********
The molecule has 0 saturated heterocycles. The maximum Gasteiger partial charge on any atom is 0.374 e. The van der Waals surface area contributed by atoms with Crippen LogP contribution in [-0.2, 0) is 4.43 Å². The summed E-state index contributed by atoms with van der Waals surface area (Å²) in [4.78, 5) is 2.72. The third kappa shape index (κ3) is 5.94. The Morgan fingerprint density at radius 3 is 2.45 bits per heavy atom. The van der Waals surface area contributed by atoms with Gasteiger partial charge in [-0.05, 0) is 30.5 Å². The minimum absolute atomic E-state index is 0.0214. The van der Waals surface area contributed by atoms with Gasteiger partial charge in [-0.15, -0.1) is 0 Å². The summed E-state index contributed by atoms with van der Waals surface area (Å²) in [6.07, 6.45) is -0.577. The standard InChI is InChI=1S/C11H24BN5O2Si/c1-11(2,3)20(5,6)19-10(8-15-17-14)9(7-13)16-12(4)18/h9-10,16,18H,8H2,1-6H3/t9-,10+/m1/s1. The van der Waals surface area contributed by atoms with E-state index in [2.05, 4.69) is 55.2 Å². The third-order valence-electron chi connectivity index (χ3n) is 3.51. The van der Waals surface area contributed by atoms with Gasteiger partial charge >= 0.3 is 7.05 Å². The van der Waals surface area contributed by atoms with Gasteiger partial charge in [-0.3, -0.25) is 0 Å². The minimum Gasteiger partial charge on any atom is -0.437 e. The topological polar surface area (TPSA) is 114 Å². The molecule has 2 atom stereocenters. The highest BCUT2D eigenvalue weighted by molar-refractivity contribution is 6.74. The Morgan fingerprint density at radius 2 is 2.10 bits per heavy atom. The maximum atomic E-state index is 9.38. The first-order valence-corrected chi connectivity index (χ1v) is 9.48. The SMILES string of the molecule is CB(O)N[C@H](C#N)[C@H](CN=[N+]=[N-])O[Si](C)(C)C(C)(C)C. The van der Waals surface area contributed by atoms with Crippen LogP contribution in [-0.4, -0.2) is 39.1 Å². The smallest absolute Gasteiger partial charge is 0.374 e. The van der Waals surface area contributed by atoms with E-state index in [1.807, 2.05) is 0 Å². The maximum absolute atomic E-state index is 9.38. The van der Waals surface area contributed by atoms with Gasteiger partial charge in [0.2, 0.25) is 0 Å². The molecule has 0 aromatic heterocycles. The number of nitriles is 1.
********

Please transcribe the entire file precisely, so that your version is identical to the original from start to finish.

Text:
The molecule has 0 saturated heterocycles. The maximum Gasteiger partial charge on any atom is 0.374 e. The van der Waals surface area contributed by atoms with Crippen LogP contribution in [-0.2, 0) is 4.43 Å². The summed E-state index contributed by atoms with van der Waals surface area (Å²) in [4.78, 5) is 2.72. The third kappa shape index (κ3) is 5.94. The Morgan fingerprint density at radius 3 is 2.45 bits per heavy atom. The van der Waals surface area contributed by atoms with Gasteiger partial charge in [-0.05, 0) is 30.5 Å². The minimum absolute atomic E-state index is 0.0214. The van der Waals surface area contributed by atoms with Gasteiger partial charge in [-0.15, -0.1) is 0 Å². The summed E-state index contributed by atoms with van der Waals surface area (Å²) in [6.07, 6.45) is -0.577. The standard InChI is InChI=1S/C11H24BN5O2Si/c1-11(2,3)20(5,6)19-10(8-15-17-14)9(7-13)16-12(4)18/h9-10,16,18H,8H2,1-6H3/t9-,10+/m1/s1. The van der Waals surface area contributed by atoms with E-state index in [2.05, 4.69) is 55.2 Å². The third-order valence-electron chi connectivity index (χ3n) is 3.51. The van der Waals surface area contributed by atoms with Gasteiger partial charge >= 0.3 is 7.05 Å². The van der Waals surface area contributed by atoms with Gasteiger partial charge in [-0.3, -0.25) is 0 Å². The minimum Gasteiger partial charge on any atom is -0.437 e. The topological polar surface area (TPSA) is 114 Å². The molecule has 2 atom stereocenters. The highest BCUT2D eigenvalue weighted by molar-refractivity contribution is 6.74. The Morgan fingerprint density at radius 2 is 2.10 bits per heavy atom. The maximum atomic E-state index is 9.38. The first-order valence-corrected chi connectivity index (χ1v) is 9.48. The SMILES string of the molecule is CB(O)N[C@H](C#N)[C@H](CN=[N+]=[N-])O[Si](C)(C)C(C)(C)C. The van der Waals surface area contributed by atoms with Crippen LogP contribution in [-0.4, -0.2) is 39.1 Å². The smallest absolute Gasteiger partial charge is 0.374 e. The van der Waals surface area contributed by atoms with E-state index in [1.807, 2.05) is 0 Å². The maximum absolute atomic E-state index is 9.38. The van der Waals surface area contributed by atoms with Gasteiger partial charge in [0.2, 0.25) is 0 Å². The molecule has 0 aromatic heterocycles. The number of nitriles is 1.